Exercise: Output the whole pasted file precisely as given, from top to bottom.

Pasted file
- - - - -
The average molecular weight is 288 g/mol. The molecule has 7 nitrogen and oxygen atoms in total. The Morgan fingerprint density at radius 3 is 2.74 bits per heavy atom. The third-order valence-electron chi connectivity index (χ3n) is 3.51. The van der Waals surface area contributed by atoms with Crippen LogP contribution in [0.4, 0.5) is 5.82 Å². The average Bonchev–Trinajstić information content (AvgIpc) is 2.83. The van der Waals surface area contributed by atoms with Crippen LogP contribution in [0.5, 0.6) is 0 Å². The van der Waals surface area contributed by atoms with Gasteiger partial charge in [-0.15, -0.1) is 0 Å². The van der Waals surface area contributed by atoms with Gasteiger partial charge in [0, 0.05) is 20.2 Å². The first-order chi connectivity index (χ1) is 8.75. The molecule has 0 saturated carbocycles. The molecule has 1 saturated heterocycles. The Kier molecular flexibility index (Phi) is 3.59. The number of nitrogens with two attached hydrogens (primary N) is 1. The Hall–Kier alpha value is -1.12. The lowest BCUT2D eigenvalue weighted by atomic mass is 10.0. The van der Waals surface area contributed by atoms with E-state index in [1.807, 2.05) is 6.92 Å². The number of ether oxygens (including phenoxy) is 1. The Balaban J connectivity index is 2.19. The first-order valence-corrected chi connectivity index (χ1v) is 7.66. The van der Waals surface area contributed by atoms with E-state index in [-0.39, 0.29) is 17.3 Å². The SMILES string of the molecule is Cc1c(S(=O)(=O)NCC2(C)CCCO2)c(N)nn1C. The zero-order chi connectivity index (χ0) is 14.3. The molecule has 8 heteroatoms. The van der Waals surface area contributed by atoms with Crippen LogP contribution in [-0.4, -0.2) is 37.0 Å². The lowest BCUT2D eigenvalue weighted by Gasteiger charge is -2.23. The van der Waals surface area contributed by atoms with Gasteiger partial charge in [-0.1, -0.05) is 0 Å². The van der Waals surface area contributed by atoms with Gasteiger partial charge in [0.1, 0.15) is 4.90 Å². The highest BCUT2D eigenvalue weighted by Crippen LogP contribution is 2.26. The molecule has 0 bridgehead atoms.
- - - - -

The average molecular weight is 288 g/mol. The molecule has 7 nitrogen and oxygen atoms in total. The Morgan fingerprint density at radius 3 is 2.74 bits per heavy atom. The third-order valence-electron chi connectivity index (χ3n) is 3.51. The van der Waals surface area contributed by atoms with Crippen LogP contribution in [0.4, 0.5) is 5.82 Å². The average Bonchev–Trinajstić information content (AvgIpc) is 2.83. The van der Waals surface area contributed by atoms with Crippen LogP contribution in [0.5, 0.6) is 0 Å². The van der Waals surface area contributed by atoms with Gasteiger partial charge in [-0.15, -0.1) is 0 Å². The van der Waals surface area contributed by atoms with Gasteiger partial charge in [0, 0.05) is 20.2 Å². The first-order chi connectivity index (χ1) is 8.75. The molecule has 0 saturated carbocycles. The molecule has 1 saturated heterocycles. The Kier molecular flexibility index (Phi) is 3.59. The number of nitrogens with two attached hydrogens (primary N) is 1. The Hall–Kier alpha value is -1.12. The lowest BCUT2D eigenvalue weighted by atomic mass is 10.0. The van der Waals surface area contributed by atoms with E-state index in [1.807, 2.05) is 6.92 Å². The number of ether oxygens (including phenoxy) is 1. The Balaban J connectivity index is 2.19. The first-order valence-corrected chi connectivity index (χ1v) is 7.66. The van der Waals surface area contributed by atoms with E-state index in [-0.39, 0.29) is 17.3 Å². The SMILES string of the molecule is Cc1c(S(=O)(=O)NCC2(C)CCCO2)c(N)nn1C. The zero-order chi connectivity index (χ0) is 14.3. The molecule has 8 heteroatoms. The van der Waals surface area contributed by atoms with Crippen LogP contribution in [-0.4, -0.2) is 37.0 Å². The lowest BCUT2D eigenvalue weighted by Gasteiger charge is -2.23. The van der Waals surface area contributed by atoms with Gasteiger partial charge in [-0.1, -0.05) is 0 Å². The van der Waals surface area contributed by atoms with Gasteiger partial charge in [0.1, 0.15) is 4.90 Å². The highest BCUT2D eigenvalue weighted by Crippen LogP contribution is 2.26. The molecule has 0 bridgehead atoms.